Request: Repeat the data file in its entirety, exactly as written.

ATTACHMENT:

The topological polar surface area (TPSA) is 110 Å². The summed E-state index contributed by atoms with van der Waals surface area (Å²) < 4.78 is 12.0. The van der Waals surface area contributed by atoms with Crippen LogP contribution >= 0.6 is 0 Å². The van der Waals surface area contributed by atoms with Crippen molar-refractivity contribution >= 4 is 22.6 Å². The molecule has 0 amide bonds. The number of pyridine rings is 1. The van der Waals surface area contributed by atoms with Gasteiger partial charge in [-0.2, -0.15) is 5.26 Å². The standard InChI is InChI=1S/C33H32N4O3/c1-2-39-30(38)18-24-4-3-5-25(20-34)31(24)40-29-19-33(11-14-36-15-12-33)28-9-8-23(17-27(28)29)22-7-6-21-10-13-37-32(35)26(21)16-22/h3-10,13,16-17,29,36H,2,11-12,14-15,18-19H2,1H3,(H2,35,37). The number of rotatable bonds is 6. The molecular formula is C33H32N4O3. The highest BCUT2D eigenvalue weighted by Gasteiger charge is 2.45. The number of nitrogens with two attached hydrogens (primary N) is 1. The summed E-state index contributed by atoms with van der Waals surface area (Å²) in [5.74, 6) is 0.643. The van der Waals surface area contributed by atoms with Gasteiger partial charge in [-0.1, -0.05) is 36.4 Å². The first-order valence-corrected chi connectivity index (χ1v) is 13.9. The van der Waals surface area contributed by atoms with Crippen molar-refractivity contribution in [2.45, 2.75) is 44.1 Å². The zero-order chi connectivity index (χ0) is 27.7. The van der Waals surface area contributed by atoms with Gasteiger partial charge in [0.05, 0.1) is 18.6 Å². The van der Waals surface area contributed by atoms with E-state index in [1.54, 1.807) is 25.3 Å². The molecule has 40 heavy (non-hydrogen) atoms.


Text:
The topological polar surface area (TPSA) is 110 Å². The summed E-state index contributed by atoms with van der Waals surface area (Å²) < 4.78 is 12.0. The van der Waals surface area contributed by atoms with Crippen LogP contribution >= 0.6 is 0 Å². The van der Waals surface area contributed by atoms with Crippen molar-refractivity contribution >= 4 is 22.6 Å². The molecule has 0 amide bonds. The number of pyridine rings is 1. The van der Waals surface area contributed by atoms with Gasteiger partial charge in [-0.2, -0.15) is 5.26 Å². The standard InChI is InChI=1S/C33H32N4O3/c1-2-39-30(38)18-24-4-3-5-25(20-34)31(24)40-29-19-33(11-14-36-15-12-33)28-9-8-23(17-27(28)29)22-7-6-21-10-13-37-32(35)26(21)16-22/h3-10,13,16-17,29,36H,2,11-12,14-15,18-19H2,1H3,(H2,35,37). The number of rotatable bonds is 6. The molecular formula is C33H32N4O3. The highest BCUT2D eigenvalue weighted by Gasteiger charge is 2.45. The number of nitrogens with two attached hydrogens (primary N) is 1. The summed E-state index contributed by atoms with van der Waals surface area (Å²) in [5.74, 6) is 0.643. The van der Waals surface area contributed by atoms with Gasteiger partial charge in [-0.1, -0.05) is 36.4 Å². The first-order valence-corrected chi connectivity index (χ1v) is 13.9. The van der Waals surface area contributed by atoms with Crippen molar-refractivity contribution in [2.45, 2.75) is 44.1 Å². The zero-order chi connectivity index (χ0) is 27.7. The van der Waals surface area contributed by atoms with Gasteiger partial charge in [0.05, 0.1) is 18.6 Å². The van der Waals surface area contributed by atoms with E-state index in [1.54, 1.807) is 25.3 Å². The molecule has 40 heavy (non-hydrogen) atoms.